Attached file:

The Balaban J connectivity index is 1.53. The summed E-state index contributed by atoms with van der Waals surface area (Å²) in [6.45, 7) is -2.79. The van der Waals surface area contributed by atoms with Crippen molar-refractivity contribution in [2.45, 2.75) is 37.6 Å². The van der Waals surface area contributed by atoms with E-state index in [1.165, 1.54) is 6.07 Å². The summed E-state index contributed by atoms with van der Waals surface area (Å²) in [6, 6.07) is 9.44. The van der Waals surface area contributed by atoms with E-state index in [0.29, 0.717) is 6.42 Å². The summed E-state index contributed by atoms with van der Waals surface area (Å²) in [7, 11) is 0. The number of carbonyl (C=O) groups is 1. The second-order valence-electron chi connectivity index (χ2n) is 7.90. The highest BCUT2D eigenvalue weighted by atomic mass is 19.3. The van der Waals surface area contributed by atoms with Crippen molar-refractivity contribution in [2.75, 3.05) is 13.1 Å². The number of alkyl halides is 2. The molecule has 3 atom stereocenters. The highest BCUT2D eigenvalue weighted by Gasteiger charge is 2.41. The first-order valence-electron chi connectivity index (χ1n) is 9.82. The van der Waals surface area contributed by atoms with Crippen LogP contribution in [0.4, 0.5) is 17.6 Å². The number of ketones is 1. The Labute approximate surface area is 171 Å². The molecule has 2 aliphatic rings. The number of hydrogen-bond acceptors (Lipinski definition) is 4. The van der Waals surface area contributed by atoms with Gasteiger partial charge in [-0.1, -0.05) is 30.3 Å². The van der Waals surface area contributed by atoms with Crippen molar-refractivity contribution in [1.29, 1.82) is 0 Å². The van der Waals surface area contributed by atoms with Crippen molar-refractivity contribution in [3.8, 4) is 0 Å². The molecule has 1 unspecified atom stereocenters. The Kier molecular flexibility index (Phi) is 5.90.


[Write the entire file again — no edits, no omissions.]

The Balaban J connectivity index is 1.53. The summed E-state index contributed by atoms with van der Waals surface area (Å²) in [6.45, 7) is -2.79. The van der Waals surface area contributed by atoms with Crippen molar-refractivity contribution in [2.45, 2.75) is 37.6 Å². The van der Waals surface area contributed by atoms with E-state index in [1.165, 1.54) is 6.07 Å². The summed E-state index contributed by atoms with van der Waals surface area (Å²) in [6, 6.07) is 9.44. The van der Waals surface area contributed by atoms with E-state index in [0.29, 0.717) is 6.42 Å². The summed E-state index contributed by atoms with van der Waals surface area (Å²) in [7, 11) is 0. The number of carbonyl (C=O) groups is 1. The second-order valence-electron chi connectivity index (χ2n) is 7.90. The highest BCUT2D eigenvalue weighted by atomic mass is 19.3. The van der Waals surface area contributed by atoms with Crippen molar-refractivity contribution in [2.75, 3.05) is 13.1 Å². The number of alkyl halides is 2. The molecule has 3 atom stereocenters. The highest BCUT2D eigenvalue weighted by Gasteiger charge is 2.41. The first-order valence-electron chi connectivity index (χ1n) is 9.82. The van der Waals surface area contributed by atoms with Crippen LogP contribution in [0.4, 0.5) is 17.6 Å². The number of ketones is 1. The Labute approximate surface area is 171 Å². The molecule has 2 aliphatic rings. The number of hydrogen-bond acceptors (Lipinski definition) is 4. The van der Waals surface area contributed by atoms with Gasteiger partial charge in [-0.1, -0.05) is 30.3 Å². The van der Waals surface area contributed by atoms with Crippen molar-refractivity contribution in [1.29, 1.82) is 0 Å². The van der Waals surface area contributed by atoms with Crippen molar-refractivity contribution in [3.8, 4) is 0 Å². The molecule has 1 unspecified atom stereocenters. The Kier molecular flexibility index (Phi) is 5.90.